Are you tired of feeling ignored by your student loan company? Do you believe you’ve been treated unfairly but don’t know where to turn? You’re not alone. Countless borrowers find themselves trapped in a frustrating web of confusing terms and opaque practices, wondering if they’ll ever break free.
In this article, we’ll explore the powerful act of filing a complaint against your student loan company—a crucial step towards holding them accountable and resolving your specific problem.
Working with the Consumer Financial Protection Bureau (CFBP)
The CFPB was created in response to the mortgage crisis and subsequent recession. The purpose of the CFPB is to protect regular people from being taken advantage of by financial institutions.
The CFPB complaint process was designed to make reporting issues simple and provide a quick path to a resolution.
Filing a complaint can help others
One of the best examples of the CFPB complaint process making a difference was when they exposed the practice of auto defaults. A number of people complained to the CFPB that even though they had never missed a payment, when their co-signer died, their loans were automatically placed into default. CFPB used these complaints, created a consumer alert, and brought some attention to this nasty process. It was a positive step for many borrowers.
The only way the CFPB can detect deceptive or fraudulent practices is if consumers complain. When a bunch of people raise the same issue, it increases the chances of something being done.
Here are a few examples of how borrower complaints made a difference:
- Service members complained about violations of the Service Members Civil Relief Act – As a result of the complaints, one loan servicer was forced to return $60 million to 77,000 service members. Further, these complaints led to new specific policies that have automatically saved service members over $20 million since 2015.
- Improvements to signing up for Income-Driven Repayment Plans – Complaints about the difficulty of signing up for income-driven repayment plans led to the Department of Education strengthening contractual requirements for loan servicers. The end result was a more streamlined enrollment process.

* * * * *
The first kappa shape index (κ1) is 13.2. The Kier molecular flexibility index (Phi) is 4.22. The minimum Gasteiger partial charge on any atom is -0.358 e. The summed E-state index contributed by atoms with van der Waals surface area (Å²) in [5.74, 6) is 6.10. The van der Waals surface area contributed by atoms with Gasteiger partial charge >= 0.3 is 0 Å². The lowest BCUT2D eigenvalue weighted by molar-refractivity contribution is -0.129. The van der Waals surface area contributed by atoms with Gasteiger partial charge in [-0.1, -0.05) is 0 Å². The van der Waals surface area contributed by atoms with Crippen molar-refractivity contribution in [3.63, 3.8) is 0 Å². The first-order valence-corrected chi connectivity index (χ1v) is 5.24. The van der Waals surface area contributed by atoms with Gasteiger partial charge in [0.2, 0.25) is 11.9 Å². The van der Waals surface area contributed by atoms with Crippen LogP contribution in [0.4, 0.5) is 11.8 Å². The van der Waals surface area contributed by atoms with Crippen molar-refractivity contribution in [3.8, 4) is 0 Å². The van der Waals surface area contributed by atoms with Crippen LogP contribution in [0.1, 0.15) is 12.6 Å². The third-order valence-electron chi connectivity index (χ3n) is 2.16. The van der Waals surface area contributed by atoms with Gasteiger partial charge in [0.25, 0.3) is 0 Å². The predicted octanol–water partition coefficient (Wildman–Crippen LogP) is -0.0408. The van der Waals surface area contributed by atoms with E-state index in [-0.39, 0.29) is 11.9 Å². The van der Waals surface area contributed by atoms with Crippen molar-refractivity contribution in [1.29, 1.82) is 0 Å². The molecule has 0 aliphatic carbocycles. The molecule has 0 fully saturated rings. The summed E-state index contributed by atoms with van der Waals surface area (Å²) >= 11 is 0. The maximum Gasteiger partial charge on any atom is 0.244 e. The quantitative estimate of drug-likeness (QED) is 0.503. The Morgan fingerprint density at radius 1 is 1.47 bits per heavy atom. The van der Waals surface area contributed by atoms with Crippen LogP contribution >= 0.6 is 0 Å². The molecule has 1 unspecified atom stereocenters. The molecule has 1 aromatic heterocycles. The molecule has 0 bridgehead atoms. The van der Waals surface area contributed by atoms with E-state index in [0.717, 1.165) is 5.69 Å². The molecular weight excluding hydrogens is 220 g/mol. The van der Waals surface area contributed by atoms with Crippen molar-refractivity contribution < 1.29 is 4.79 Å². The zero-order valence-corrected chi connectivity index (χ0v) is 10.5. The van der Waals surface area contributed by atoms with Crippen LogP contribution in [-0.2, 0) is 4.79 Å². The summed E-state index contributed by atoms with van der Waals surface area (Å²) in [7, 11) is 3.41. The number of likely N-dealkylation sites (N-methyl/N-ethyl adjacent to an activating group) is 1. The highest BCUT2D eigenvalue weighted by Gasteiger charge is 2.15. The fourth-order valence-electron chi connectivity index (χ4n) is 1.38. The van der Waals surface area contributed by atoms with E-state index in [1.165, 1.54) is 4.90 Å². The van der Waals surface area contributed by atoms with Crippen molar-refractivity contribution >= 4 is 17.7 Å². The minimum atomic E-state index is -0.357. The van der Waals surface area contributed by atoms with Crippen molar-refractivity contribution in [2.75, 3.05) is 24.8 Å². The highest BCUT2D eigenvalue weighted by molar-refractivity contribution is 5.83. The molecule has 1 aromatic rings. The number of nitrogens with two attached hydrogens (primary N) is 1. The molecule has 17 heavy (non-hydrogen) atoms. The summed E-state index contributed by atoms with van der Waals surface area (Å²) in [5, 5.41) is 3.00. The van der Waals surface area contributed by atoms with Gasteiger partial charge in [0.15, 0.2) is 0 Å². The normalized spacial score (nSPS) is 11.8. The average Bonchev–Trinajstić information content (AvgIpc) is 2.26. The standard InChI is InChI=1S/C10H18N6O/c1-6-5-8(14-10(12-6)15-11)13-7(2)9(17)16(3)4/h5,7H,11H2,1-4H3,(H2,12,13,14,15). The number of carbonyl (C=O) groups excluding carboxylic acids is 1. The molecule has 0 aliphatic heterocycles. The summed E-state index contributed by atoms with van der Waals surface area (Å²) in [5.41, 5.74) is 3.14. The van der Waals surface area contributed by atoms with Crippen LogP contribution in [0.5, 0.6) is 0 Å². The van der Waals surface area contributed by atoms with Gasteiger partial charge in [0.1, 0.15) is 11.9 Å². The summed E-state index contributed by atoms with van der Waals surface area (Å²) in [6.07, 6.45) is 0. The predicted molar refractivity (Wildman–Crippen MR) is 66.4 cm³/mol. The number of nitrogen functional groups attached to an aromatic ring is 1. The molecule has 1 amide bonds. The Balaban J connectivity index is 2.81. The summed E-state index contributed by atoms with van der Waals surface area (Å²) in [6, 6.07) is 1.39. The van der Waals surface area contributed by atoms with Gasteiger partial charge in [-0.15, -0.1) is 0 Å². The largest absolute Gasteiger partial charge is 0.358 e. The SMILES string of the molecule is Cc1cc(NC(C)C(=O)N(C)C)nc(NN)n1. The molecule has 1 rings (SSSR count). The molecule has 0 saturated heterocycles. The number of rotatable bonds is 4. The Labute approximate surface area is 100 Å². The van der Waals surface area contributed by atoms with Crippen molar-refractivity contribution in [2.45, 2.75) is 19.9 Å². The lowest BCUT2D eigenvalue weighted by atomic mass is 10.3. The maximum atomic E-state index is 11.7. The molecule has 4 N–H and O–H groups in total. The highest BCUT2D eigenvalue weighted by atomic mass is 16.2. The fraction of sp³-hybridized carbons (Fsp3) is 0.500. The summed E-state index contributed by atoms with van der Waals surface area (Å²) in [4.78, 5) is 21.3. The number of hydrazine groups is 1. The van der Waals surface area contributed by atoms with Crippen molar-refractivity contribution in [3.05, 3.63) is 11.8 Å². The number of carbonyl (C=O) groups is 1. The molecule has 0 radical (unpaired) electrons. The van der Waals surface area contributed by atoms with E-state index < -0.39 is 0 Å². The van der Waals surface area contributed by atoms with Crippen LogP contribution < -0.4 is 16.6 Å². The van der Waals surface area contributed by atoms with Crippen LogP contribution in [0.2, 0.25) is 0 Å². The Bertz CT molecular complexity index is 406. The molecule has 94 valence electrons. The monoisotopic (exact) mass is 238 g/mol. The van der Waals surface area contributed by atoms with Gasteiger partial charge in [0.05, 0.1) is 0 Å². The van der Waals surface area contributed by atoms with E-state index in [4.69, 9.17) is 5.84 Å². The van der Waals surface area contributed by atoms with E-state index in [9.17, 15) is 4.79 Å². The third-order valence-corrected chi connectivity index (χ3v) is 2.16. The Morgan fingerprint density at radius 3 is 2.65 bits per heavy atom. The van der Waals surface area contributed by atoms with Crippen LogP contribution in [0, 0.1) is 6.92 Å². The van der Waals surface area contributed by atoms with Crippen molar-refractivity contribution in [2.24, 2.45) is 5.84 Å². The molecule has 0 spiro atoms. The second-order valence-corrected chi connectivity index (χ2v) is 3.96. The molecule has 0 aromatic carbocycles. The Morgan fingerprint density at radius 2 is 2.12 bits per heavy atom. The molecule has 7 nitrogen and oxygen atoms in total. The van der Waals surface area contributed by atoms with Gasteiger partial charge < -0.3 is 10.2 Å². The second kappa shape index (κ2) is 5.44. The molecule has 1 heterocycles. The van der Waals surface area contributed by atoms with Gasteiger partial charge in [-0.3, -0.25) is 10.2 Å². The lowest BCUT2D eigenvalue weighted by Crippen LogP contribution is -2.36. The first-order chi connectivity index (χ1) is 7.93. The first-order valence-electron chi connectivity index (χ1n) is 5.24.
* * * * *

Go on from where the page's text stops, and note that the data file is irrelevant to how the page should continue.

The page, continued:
- Reducing the practice of “auto-defaults” – By shedding light on the shady lender practice of “auto defaults”, the CFPB drew enough attention to the issue that the largest private lenders have stopped including auto-default provisions in new contracts and stopped trying to enforce “auto-defaults” on older loans.
Filing a complaint can help you fix errors or mistakes
Did your loan servicer make a mistake calculating your balance?
Was there an error processing your payment, and now you have a late fee?
Filing a complaint can also bring attention to your individual situation. When you file a complaint, your information is sent to your student lender. They will have 15 days to respond to your specific complaint. According to the CFPB, all but the most complicated complaints are expected to be resolved within 60 days.
The good part about this process is that you are getting a third party involved in your dispute with your lender. Obviously, the CFPB is not some magical entity that can fix any problem, but it is one step you can take to ensure you are treated fairly.
How do I file a complaint?
The CFPB has several different complaint forms for various financial institutions, including a student loan complaint form. The form is broken into 5 easy steps.
- What Happened? – This is the step where you explain exactly what went wrong with your student loan.
- Desired Resolution – For this part, you explain exactly how you think the situation should be fixed. (Tip: Be reasonable, if you ask for a million dollars and a unicorn, you won’t get it)
- My information – This is your contact information, make sure you give them an email that you actually check.
- Product Information – This is the part you submit information about your lender AND upload supporting documents.
Tips for filing a complaint
You will get the best results if you are reasonable and have good supporting documentation. The best way to communicate with your lender is via email or letter. Phone calls may get the quickest results, but you have very little in the way of proof at the conclusion of a conversation (unless you have a recording). For this reason, lenders are hesitant to communicate via email or letter. Even if you are forced to communicate by phone, at the very least, you can take notes of your phone calls. Track the time you called, who you spoke with, and what was discussed.
If you are going to submit a complaint, you might be able to make it better by discussing it with others first. In addition to the people you may already know, there are Facebook groups dedicated to student loans and student loan discussion forums. Be careful not to share any personally identifying information, but going through the exercise of discussing it with others first can help you better articulate your complaint and help you identify the key issue or issues to focus on.
Start your complaint with the CFPB here.